Modi may face Saurashtra hurdle

Last Updated 16 October 2012, 16:48 IST

Seeking a third straight term, Gujarat chief minister Narendra Modi has begun his electoral campaign in right ernest.

While criss crossing through 150 Assembly constituencies during his Swami vivekanand Yuva Vikas yatra, Modi largely harped on his government’s developmental agenda and indulged in Sonia Gandhi bashing, but he realises that this time around, it will be difficult to discount the caste equations, particularly the anger among the Patel community voters in the Saurashtra region.

The region which has 58 seats, is one of the largest voting constituencies. Both the Congress and the ruling BJP understand that they need to win at least 50 per cent of the total seats here to get a clear majority in the Assembly. Sensing a general mood of indifference towards the BJP in Saurashtra, the chief minister was focusing hard on the other regions.

“If you see the route of the Vivekanand yatra, he has concentrated more on the central, south and north Gujarat and not moved around so much in the Saurashtra region,” said political analyst Vishnu Pandya. It’s an indication that Modi wants to offset any loss of seats in Saurashtra with gains in other regions, particularly central Gujarat. The BJP legislators are also vary of the rural voters and this was one of reasons that many of them are preferring to move to safer seats in the urban areas where the victory is more assured.

Another catalyst

“This time there are several factors especially in the Saurashtra region that could dampen the dream run for Modi and his partymen,” pointed out another analyst Achchyut Yagnik. Citing some of the factors that could go against Modi and his party, Yagnik said, that for one, Modi does not have the support of the powerful Patel lobby in this region.

“Several verdicts of the post Godhra riots have been delivered and in most of the cases it is the Patels who have been convicted,” pointed out Yagnik. He said that most of them have not forgiven him for this. Moreover, the Patels have found an alternative in the form of former chief Minister Keshubhai Patel who has floated his own party.

As far as the caste equations are concerned, the Koli community which constitutes a large number of voters are demanding 22 seats, while the Patels, who claim to be in majority in the region, are demanding as many as 30 seats.

Apart from the caste equations, the ruling BJP faces the heat because of issues like scarcity of water, spate of suicides by the farmers and the rising crime rate. There’s a strong feeling that Modi’s development mantra has been confined to cities like Ahmedabad and Surat and the Saurashtra region has been neglected.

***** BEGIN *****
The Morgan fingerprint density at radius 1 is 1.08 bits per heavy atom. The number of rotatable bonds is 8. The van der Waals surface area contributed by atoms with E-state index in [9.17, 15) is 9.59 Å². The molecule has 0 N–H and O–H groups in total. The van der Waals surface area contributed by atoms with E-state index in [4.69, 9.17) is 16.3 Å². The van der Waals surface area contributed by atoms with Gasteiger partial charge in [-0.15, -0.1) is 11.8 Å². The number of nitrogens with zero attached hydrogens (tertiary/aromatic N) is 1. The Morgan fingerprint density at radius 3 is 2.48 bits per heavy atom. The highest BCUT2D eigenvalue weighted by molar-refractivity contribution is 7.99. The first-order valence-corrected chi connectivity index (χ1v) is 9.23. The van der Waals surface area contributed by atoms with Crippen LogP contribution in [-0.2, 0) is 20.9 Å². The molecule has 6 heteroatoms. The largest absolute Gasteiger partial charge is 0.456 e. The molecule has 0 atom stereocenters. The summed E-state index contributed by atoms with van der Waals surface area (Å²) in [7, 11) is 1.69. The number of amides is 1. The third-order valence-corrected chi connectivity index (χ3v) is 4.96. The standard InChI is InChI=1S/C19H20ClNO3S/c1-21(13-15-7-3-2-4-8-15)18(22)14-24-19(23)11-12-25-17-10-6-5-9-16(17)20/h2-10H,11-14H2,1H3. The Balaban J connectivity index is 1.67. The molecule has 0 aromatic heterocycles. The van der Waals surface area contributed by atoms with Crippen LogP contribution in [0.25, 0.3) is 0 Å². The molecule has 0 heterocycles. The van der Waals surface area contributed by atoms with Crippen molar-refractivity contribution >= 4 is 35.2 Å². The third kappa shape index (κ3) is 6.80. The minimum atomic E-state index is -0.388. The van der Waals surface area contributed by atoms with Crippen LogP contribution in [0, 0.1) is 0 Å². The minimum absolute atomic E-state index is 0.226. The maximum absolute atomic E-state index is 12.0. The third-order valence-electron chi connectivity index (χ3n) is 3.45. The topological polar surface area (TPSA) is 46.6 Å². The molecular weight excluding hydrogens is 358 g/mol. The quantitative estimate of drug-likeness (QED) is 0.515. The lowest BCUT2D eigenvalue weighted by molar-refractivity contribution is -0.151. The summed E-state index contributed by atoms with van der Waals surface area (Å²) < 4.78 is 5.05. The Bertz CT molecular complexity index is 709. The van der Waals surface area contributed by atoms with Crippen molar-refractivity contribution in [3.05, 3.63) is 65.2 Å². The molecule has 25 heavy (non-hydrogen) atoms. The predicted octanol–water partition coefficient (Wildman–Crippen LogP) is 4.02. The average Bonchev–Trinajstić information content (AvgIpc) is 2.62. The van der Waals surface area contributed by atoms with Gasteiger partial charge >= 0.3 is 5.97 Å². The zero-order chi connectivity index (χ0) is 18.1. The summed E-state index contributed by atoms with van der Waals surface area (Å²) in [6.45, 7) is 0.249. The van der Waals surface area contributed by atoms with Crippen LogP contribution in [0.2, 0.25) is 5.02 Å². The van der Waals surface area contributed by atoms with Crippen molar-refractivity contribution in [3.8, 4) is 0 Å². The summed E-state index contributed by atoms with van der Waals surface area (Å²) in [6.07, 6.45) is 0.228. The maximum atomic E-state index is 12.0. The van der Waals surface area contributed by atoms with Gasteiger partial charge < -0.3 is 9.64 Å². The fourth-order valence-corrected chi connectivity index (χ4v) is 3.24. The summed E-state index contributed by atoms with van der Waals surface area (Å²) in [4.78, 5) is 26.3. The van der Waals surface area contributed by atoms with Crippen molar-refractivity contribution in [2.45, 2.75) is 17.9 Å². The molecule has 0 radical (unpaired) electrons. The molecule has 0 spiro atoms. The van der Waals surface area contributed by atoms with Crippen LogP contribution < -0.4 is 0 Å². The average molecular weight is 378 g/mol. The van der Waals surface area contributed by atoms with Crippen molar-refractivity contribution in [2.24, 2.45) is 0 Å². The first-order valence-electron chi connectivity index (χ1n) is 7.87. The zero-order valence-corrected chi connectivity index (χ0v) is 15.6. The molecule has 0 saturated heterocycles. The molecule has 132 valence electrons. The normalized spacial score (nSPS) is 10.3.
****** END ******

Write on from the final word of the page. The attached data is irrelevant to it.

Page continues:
“People are tired of false promises and propaganda; they just want to see the change now,” says former chief minister Keshubhai Patel, the founder of the newly formed Gujarat Parivartan Party.

Dubbed as ‘the Congress’ B team’ which the Congress hopes will split the BJP votes, the Parivarthan Party will be hoping to open its account in the forthcoming Assembly elections. Keshubhai Patel, a strongman of the region, has been touring extensively, and blaming Modi for not keeping his promises made to the farmers.

 The Congress, on its part, is also trying to gain much of the lost ground by articulating the growing resentment among the people. Congress president Sonia Gandhi during her recent visit harped on what she termed as ‘rampant corruption’ and also tried to point out how the region had been neglected from the so called development in the rest of the state. “If there was so much development as the chief minister claims why are the farmers committing suicides?” asked GPCC chief Arjun Modhwadiya who also is a leader from this region.

 However Dilip Sanghani, Gujarat’s law minister who also represent the BJP from Saurashtra, said, “The Congress which has lost is base here is making unfounded allegations...Like in previous elections the people will come out in large numbers and vote for the BJP and the party will continue to retain its majority in this region.”

The good news for the BJP, however, is that in the last decade or so, its vote share in the region is on the rise, while for the Congress it has been declining. In 1962, the BJP could not even open its account, but its tally jumped to 20 seats in 1990.

The party got its highest tally in 1998 with the number rising to 49. It however slipped to 43 seats in the last Assembly elections in 2007. On the contrary, the Congress, which had its highest tally of 45 in 1985, slipped to 14 in 2007. But what remains to be seen is whether Narendra Modi will be able to continue the dream run for himself and his party when the elections are held in December and whether it will catapult him to national politics.

(Published 16 October 2012, 16:48 IST)

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